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The March of Dimes released their 2022 report on the state of maternity care in the U.S for Pregnancy and Infant Loss Month yesterday.
Titled “Nowhere to Go: Maternity Care Deserts Across the U.S.,” the report spotlights places in the country where maternity care is disregarded. According to the March of Dimes, a nonprofit that focuses on the health of mothers and their infants, almost seven million women live in places with little or no access to maternal help as 36% of U.S. counties have no birth centers.
In these areas, members of the Native American and Black communities are affected the most; the report found that one in four Native American infants and one in six Black infants are born in a place that has issues with offering help to mothers and children both before and after birth.
“Our 2022 report confirms lack of access to care is one of the biggest barriers to safe, healthy pregnancies and is especially impacting rural areas and communities of color where families face economic strains in finding care,” said the Senior Vice President, Dr. Zsakeba Henderson, in a statement.
As the nonprofit gathers more information on the state of maternity care in the country, the March of Dimes is committed to solving key issues. Along with their recent initiative which focuses on investing in companies addressing maternal health struggles, the nonprofit’s Collective Impact initiatives work on helping members from BIPOC communities who are disadvantaged when it comes to maternal health care. As of now, the March of Dimes has worked alongside 219 organizations across nine communities to help 3,100 people with their struggles.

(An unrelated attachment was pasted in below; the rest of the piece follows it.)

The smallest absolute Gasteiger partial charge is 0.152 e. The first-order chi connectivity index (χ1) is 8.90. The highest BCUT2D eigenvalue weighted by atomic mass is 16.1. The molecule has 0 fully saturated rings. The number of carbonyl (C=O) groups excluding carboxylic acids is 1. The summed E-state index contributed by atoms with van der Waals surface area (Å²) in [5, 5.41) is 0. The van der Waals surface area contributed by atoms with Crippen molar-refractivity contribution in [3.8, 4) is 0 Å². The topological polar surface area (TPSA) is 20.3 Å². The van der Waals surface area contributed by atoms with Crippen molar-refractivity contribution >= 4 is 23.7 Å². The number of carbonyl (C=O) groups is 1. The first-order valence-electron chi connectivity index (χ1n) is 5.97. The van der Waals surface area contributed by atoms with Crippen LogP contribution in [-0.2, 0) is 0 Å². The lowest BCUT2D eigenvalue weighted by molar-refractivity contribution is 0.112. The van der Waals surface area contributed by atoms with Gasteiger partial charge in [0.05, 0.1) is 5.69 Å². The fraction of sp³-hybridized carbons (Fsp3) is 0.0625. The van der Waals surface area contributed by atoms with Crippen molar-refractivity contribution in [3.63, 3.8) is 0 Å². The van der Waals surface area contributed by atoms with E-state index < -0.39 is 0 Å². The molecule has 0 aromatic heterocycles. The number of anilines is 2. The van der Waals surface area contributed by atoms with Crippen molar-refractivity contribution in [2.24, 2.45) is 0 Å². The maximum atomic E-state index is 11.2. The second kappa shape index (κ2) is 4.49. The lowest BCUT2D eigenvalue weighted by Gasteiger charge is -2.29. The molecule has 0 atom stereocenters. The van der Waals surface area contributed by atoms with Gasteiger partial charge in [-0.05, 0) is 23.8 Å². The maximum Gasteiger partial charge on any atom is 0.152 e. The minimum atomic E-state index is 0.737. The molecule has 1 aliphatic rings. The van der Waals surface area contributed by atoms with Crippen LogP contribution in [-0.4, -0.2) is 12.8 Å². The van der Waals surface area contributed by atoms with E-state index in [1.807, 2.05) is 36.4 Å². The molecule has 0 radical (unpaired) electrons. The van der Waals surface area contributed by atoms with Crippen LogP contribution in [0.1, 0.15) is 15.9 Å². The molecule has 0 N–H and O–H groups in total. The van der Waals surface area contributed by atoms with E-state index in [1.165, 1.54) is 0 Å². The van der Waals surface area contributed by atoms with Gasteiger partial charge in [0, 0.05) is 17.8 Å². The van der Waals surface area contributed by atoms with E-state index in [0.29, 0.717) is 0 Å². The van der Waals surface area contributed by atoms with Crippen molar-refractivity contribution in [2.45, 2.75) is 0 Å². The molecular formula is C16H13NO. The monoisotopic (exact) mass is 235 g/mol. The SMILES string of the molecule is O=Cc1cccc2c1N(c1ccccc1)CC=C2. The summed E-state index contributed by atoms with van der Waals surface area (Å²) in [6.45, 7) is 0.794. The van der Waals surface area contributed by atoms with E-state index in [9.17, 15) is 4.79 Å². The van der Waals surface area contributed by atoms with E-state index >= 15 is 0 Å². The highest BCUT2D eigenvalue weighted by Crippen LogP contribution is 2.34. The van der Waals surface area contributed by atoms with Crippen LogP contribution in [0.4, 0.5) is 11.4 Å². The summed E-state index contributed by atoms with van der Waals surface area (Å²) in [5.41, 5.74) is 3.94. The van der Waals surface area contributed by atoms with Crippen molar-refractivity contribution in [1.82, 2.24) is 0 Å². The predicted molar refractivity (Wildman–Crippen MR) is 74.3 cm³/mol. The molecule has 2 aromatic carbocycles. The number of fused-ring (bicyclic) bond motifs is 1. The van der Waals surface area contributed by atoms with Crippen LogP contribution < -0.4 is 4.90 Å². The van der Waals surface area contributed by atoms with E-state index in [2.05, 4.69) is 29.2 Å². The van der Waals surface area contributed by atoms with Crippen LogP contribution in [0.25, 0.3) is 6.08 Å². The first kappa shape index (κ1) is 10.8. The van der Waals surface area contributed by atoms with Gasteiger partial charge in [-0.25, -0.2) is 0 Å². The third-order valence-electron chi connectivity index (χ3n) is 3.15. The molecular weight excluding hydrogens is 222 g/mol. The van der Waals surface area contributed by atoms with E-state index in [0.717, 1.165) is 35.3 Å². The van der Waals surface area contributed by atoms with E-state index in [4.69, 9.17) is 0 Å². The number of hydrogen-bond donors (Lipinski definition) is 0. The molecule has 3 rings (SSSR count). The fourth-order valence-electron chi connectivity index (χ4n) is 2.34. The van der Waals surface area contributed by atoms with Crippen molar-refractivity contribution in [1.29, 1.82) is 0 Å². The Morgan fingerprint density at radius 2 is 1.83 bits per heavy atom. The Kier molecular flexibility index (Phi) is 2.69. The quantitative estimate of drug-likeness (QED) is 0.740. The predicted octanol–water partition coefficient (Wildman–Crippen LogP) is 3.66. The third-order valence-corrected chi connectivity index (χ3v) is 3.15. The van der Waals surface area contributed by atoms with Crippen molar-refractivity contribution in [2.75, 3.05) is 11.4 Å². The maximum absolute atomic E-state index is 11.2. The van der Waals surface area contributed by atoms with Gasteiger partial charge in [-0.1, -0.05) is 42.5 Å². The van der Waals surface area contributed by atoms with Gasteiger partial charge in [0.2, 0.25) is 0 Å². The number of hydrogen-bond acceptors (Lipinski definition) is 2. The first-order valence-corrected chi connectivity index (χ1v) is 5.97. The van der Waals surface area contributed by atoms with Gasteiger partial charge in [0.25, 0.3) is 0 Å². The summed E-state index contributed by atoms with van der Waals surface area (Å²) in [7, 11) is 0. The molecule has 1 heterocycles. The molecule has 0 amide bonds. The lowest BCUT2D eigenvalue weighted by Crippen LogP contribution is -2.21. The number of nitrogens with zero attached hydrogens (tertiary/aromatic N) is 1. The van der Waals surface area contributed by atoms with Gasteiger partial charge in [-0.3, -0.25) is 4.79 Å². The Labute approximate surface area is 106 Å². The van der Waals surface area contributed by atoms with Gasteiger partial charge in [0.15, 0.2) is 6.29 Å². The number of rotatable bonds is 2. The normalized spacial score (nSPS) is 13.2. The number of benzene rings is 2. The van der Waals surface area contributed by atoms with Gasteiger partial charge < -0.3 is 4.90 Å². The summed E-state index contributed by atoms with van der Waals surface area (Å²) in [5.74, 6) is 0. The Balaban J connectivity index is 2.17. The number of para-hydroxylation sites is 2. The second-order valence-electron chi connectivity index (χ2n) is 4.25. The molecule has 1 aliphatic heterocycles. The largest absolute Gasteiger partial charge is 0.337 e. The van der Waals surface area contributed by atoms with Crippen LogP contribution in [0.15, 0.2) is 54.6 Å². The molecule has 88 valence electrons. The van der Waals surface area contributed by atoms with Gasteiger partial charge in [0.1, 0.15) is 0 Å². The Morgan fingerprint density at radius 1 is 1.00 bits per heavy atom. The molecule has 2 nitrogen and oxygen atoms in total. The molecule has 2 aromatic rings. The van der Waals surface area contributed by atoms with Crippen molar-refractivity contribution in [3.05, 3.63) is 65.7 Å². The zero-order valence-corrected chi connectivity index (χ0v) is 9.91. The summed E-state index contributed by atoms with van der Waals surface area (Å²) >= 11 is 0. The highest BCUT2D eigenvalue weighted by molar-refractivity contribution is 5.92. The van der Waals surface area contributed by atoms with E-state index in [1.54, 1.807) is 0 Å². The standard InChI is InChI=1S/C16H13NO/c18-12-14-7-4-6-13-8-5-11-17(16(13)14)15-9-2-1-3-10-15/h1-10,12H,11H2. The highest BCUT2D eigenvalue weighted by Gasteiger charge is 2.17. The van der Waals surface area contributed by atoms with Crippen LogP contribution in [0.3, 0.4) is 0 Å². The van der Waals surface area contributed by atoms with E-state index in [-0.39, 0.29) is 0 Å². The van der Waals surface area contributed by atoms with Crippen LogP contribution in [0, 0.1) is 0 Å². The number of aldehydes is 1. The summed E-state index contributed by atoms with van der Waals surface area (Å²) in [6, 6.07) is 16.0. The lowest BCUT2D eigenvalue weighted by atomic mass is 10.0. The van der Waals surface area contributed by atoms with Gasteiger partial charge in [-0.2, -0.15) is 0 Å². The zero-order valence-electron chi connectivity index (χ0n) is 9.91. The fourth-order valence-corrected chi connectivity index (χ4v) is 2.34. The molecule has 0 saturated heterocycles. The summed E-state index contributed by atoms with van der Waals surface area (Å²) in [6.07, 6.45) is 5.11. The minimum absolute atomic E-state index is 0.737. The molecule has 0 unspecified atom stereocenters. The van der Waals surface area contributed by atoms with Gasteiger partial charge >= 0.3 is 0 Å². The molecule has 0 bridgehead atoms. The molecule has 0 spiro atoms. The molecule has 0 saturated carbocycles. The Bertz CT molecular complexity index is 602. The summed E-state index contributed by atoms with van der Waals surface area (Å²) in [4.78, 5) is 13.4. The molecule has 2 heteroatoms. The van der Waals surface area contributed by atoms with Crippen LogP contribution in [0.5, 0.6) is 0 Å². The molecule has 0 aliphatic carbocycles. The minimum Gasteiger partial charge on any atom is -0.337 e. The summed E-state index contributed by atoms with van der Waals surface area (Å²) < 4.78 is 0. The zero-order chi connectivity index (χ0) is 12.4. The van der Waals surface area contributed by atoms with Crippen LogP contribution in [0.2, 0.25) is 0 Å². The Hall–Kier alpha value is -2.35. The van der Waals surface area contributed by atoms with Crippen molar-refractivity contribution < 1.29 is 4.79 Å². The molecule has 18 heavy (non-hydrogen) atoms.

“While we’ve seen a slight increase in obstetric providers nationwide, we continue seeing a troubling decrease in providers serving rural areas,” said Dr. Henderson. “In fact, only seven percent of obstetric providers serve rural areas and, with more than 500,000 babies born to women living in these areas, families in rural areas are at higher risk for poor outcomes.”
Overall, Black mothers are among the women that are most affected by lack of maternal care and are most often linked to pregnancy-related complications.
According to a report by the Center for Disease Control and Prevention, they’re three times more likely than white women to pass away from issues while pregnant. In a study conducted by the CDC, researchers looked closely at the rate and concluded that 60% of the 232 pregnancy-related deaths that they evaluated could have been prevented.
Along with nonprofits like the March of Dimes, the White House has also addressed these statistics and previously announced initiatives as part of plans, such as the Black Maternal Health “Momnibus” Act and the American Rescue Plan, to help address maternal issues faced by Black mothers.
“The inequities that Black mothers face are not isolated incidents but, rather, the byproduct of systemic racism in our society that has festered for far too long,” said President Biden in a proclamation.
“To root it out, and improve health outcomes, we must address a broad range of areas where unequal access persists along racial lines — including access to health care, adequate nutrition and housing, toxin-free environments, high-paying job sectors that provide paid leave, and workplaces free from harassment and discrimination.”